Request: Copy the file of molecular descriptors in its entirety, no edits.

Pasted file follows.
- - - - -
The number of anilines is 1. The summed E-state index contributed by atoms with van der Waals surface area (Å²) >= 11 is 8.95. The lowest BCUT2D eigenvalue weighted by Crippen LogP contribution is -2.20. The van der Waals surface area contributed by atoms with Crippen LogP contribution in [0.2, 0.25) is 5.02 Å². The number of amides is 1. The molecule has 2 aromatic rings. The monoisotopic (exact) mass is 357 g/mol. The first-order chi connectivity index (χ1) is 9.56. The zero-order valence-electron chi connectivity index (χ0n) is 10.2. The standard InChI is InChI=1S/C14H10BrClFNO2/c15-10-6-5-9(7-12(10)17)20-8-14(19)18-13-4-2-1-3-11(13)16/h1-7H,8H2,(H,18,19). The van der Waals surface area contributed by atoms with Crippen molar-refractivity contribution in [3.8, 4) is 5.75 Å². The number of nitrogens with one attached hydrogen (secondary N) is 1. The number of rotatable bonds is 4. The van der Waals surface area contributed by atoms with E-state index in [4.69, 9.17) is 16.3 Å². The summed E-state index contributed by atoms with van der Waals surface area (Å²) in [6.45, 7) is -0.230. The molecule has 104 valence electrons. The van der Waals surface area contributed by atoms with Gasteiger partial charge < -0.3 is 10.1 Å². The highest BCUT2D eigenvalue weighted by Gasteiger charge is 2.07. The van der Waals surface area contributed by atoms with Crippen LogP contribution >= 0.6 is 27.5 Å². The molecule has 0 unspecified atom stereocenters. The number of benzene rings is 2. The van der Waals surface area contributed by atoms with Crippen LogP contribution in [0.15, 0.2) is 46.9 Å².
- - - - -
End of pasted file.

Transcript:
The number of anilines is 1. The summed E-state index contributed by atoms with van der Waals surface area (Å²) >= 11 is 8.95. The lowest BCUT2D eigenvalue weighted by Crippen LogP contribution is -2.20. The van der Waals surface area contributed by atoms with Crippen LogP contribution in [0.2, 0.25) is 5.02 Å². The number of amides is 1. The molecule has 2 aromatic rings. The monoisotopic (exact) mass is 357 g/mol. The first-order chi connectivity index (χ1) is 9.56. The zero-order valence-electron chi connectivity index (χ0n) is 10.2. The standard InChI is InChI=1S/C14H10BrClFNO2/c15-10-6-5-9(7-12(10)17)20-8-14(19)18-13-4-2-1-3-11(13)16/h1-7H,8H2,(H,18,19). The van der Waals surface area contributed by atoms with Crippen molar-refractivity contribution in [3.8, 4) is 5.75 Å². The number of nitrogens with one attached hydrogen (secondary N) is 1. The number of rotatable bonds is 4. The van der Waals surface area contributed by atoms with E-state index in [4.69, 9.17) is 16.3 Å². The summed E-state index contributed by atoms with van der Waals surface area (Å²) in [6.45, 7) is -0.230. The molecule has 104 valence electrons. The van der Waals surface area contributed by atoms with Gasteiger partial charge < -0.3 is 10.1 Å². The highest BCUT2D eigenvalue weighted by Gasteiger charge is 2.07. The van der Waals surface area contributed by atoms with Crippen LogP contribution >= 0.6 is 27.5 Å². The molecule has 0 unspecified atom stereocenters. The number of benzene rings is 2. The van der Waals surface area contributed by atoms with Crippen LogP contribution in [0.15, 0.2) is 46.9 Å².